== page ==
|Shake, Rattle and Roll||(Showgirl
Glamour Revue - 1950's)
from Maureen Mortimer - Alto 1953 to 1955
Ivy Bensons Orchestra is an eyeful as well as an earful. Not that the earful should be ignored. Indeed, the diversity of their repertoire and the skill with which this is played is quite remarkable. During their tea-time sessions at the Marble Arch Lyons Corner House, where the girls are nearing the end of their second season, anything from Mozart to Mambo can be heard.
This peculiar blending is not necessarily of Ivy's own choice, but the result of her tea-taking audiences. Thus, anything is likely to be requested - and usually is.
The normal 16 strong band is augmented for these sessions by a 5-piece string section. The sight of this score or more of glamour, dealing in swift succession and almost contemptuous ease with whatever is put before them, comes as a nasty shock to my masculine pride. The words "Lady Instrumentalist" had always been associated in my mind with gawky females, rendering the "Trumpet Voluntary", on the stage of Slagsville's Town Hall, and the like. But having made Ivy's band the subject of some little scrutiny, I see that I must revise my opinions.
Of course, there are special difficulties involved in forming and maintaining an all-girl band, but they are more of quantity than quality. Time and time again Ivy has found and trained suitable girls, in what she herself refers to as the Benson School of Music, only to lose them a year or two later, through marriage.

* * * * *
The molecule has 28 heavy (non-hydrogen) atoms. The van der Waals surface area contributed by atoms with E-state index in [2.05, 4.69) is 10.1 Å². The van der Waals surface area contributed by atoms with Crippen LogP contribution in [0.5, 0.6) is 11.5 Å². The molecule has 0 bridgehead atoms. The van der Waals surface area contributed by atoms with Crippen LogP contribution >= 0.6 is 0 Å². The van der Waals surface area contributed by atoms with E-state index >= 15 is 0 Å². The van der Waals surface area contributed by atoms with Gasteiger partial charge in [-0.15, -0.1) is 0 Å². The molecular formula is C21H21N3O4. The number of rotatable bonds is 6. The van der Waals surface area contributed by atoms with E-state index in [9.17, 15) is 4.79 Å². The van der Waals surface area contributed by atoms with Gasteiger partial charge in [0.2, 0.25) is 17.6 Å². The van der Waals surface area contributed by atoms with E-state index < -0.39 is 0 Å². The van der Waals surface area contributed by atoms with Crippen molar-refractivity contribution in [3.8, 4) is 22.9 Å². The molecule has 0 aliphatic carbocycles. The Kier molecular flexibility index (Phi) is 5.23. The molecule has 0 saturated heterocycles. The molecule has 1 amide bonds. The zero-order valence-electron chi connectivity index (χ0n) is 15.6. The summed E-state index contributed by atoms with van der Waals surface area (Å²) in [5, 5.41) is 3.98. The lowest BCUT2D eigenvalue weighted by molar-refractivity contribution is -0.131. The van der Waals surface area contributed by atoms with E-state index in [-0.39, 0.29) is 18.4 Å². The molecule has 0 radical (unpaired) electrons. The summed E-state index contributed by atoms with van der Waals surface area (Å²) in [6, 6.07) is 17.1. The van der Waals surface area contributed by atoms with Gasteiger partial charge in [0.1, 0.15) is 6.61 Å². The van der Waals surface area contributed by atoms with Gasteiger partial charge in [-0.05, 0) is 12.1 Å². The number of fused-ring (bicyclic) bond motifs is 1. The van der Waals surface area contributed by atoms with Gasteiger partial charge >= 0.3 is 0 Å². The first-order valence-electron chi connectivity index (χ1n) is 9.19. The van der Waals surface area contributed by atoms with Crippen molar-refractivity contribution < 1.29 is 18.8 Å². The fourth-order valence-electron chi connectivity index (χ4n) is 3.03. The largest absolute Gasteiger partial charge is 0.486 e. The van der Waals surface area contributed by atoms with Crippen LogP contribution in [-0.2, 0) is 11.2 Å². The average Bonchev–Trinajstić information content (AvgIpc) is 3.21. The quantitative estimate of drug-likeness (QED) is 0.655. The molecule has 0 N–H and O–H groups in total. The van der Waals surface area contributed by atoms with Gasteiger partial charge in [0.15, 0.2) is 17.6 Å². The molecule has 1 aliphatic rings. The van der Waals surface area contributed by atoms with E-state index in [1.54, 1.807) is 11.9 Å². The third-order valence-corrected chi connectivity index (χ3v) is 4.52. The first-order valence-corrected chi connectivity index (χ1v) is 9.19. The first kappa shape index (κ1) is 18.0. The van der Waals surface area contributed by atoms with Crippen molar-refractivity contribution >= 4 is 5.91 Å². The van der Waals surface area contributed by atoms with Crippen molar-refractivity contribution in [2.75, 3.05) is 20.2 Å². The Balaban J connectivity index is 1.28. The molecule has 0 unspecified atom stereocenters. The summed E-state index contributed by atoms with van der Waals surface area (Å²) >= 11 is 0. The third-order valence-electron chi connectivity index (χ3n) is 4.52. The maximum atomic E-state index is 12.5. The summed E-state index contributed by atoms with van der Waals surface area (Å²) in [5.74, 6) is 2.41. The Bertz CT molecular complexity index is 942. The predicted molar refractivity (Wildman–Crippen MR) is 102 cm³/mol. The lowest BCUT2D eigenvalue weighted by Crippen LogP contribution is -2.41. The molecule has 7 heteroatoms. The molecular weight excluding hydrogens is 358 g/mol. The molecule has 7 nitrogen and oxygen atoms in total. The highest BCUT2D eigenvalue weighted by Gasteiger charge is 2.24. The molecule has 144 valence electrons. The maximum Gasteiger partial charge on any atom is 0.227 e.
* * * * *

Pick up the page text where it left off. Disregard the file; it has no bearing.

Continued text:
Whereas a mans career is seldom altered by his marrying, a girl's is - and in Ivy's own words: "if the girls do return after marriage, it is in a pin-money frame of mind. Ambition and the desire to travel have evaporated".
However, despite these difficulties, an all-girl band under the Benson baton, has been in exisitence since before the war, and unless Ivy's tremendous vitality gives out (and it shows no sign of doing so), will continue for many years to come. Lets hope so, anyway.
During the war, Ivy would do as many as 12 broadcasts in a week for the B.B.C. But things have changed - in 1954 her band had only one TV appearance and one radio spot for the B.B.C. to their credit. How come, then you may ask, that such an important source of publicity denied her, Ivy can still rank as one of the most popular attractions anywhere? And this popularity cannot be disputed - you have only to watch the fans crowd the stagedoor after one of her audience packing - one night stands to be convinced of that.
To this question I can only nod my head sagely and cite Ivy's example as proof of the old adage: Quality Pays Off - that and hard work. This last element is certainly not lacking from the Benson set-up. It would be hard to find another band with a record like that of Ivy Bensons. Since formed it has toured all over Britain; a sizeable chunk of the Continent and North Africa; and entertained the British troops in most places where they were or are to be found - and that's quite a lot of territory. Ivy's was the first band (male or female) to play Berlin at the end of hostilities.
Last autumn she had plans to take her girls to the U.S.A., but - as with many other projects - this proved abortive, owing to some high powered Union shenanigans.
Needless to say, Ivy and the girls enjoy every minute of their tours, but find them very tiring. Indeed, this almost constant high pressure began to have a rather serious effect on Ivy's health. I am sorry to report that during ten years she has had no less than four major operations.
But you would never think so: her eyes sparkle and a wisecrack is never far from her lips. In conversation she will take hold of your arm and bubble over so you imagine that you converse with the March winds.
Vivacious and full of energy, and I strongly suspect (though she will probably tear me off a strip for saying so), that Ivy Benson has one of the biggest hearts in Show Business.